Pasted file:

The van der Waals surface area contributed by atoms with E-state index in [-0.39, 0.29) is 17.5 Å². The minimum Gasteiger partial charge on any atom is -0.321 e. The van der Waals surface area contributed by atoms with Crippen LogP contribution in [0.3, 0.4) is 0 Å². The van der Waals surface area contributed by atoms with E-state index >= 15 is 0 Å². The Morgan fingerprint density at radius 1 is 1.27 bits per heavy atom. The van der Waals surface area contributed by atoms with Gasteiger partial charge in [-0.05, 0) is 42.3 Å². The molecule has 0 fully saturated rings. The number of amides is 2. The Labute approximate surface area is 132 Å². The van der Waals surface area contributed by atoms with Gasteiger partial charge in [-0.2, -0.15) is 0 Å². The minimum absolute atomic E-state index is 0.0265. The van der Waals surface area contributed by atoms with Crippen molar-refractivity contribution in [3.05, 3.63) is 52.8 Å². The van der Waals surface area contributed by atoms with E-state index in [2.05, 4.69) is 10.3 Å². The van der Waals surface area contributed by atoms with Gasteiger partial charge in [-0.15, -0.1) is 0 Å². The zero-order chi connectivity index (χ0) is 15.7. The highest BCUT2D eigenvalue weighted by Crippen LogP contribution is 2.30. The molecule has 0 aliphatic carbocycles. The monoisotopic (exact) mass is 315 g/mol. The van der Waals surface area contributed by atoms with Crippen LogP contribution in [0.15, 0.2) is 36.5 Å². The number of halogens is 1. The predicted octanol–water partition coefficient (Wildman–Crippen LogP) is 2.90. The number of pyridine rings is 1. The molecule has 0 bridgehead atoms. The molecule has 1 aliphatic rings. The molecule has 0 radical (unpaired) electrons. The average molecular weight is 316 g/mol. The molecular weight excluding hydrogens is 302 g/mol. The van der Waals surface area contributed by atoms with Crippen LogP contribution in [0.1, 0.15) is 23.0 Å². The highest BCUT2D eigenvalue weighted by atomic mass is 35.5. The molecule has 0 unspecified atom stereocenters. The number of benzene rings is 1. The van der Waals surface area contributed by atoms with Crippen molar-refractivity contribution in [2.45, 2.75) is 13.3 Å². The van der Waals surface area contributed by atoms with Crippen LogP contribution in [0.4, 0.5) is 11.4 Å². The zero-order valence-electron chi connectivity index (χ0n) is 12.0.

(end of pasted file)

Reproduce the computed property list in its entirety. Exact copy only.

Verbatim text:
The van der Waals surface area contributed by atoms with E-state index in [-0.39, 0.29) is 17.5 Å². The minimum Gasteiger partial charge on any atom is -0.321 e. The van der Waals surface area contributed by atoms with Crippen LogP contribution in [0.3, 0.4) is 0 Å². The van der Waals surface area contributed by atoms with E-state index >= 15 is 0 Å². The Morgan fingerprint density at radius 1 is 1.27 bits per heavy atom. The van der Waals surface area contributed by atoms with Gasteiger partial charge in [-0.05, 0) is 42.3 Å². The molecule has 0 fully saturated rings. The number of amides is 2. The Labute approximate surface area is 132 Å². The van der Waals surface area contributed by atoms with Gasteiger partial charge in [-0.2, -0.15) is 0 Å². The minimum absolute atomic E-state index is 0.0265. The van der Waals surface area contributed by atoms with Crippen molar-refractivity contribution in [3.05, 3.63) is 52.8 Å². The van der Waals surface area contributed by atoms with E-state index in [2.05, 4.69) is 10.3 Å². The van der Waals surface area contributed by atoms with Gasteiger partial charge in [-0.15, -0.1) is 0 Å². The zero-order chi connectivity index (χ0) is 15.7. The highest BCUT2D eigenvalue weighted by Crippen LogP contribution is 2.30. The molecule has 0 aliphatic carbocycles. The monoisotopic (exact) mass is 315 g/mol. The van der Waals surface area contributed by atoms with Crippen LogP contribution in [0.15, 0.2) is 36.5 Å². The number of halogens is 1. The predicted octanol–water partition coefficient (Wildman–Crippen LogP) is 2.90. The number of pyridine rings is 1. The molecule has 0 bridgehead atoms. The molecule has 1 aliphatic rings. The molecule has 0 radical (unpaired) electrons. The average molecular weight is 316 g/mol. The molecular weight excluding hydrogens is 302 g/mol. The van der Waals surface area contributed by atoms with Crippen LogP contribution in [0.1, 0.15) is 23.0 Å². The highest BCUT2D eigenvalue weighted by atomic mass is 35.5. The molecule has 0 unspecified atom stereocenters. The number of benzene rings is 1. The van der Waals surface area contributed by atoms with Crippen molar-refractivity contribution in [2.45, 2.75) is 13.3 Å². The van der Waals surface area contributed by atoms with Crippen LogP contribution in [0.4, 0.5) is 11.4 Å². The zero-order valence-electron chi connectivity index (χ0n) is 12.0.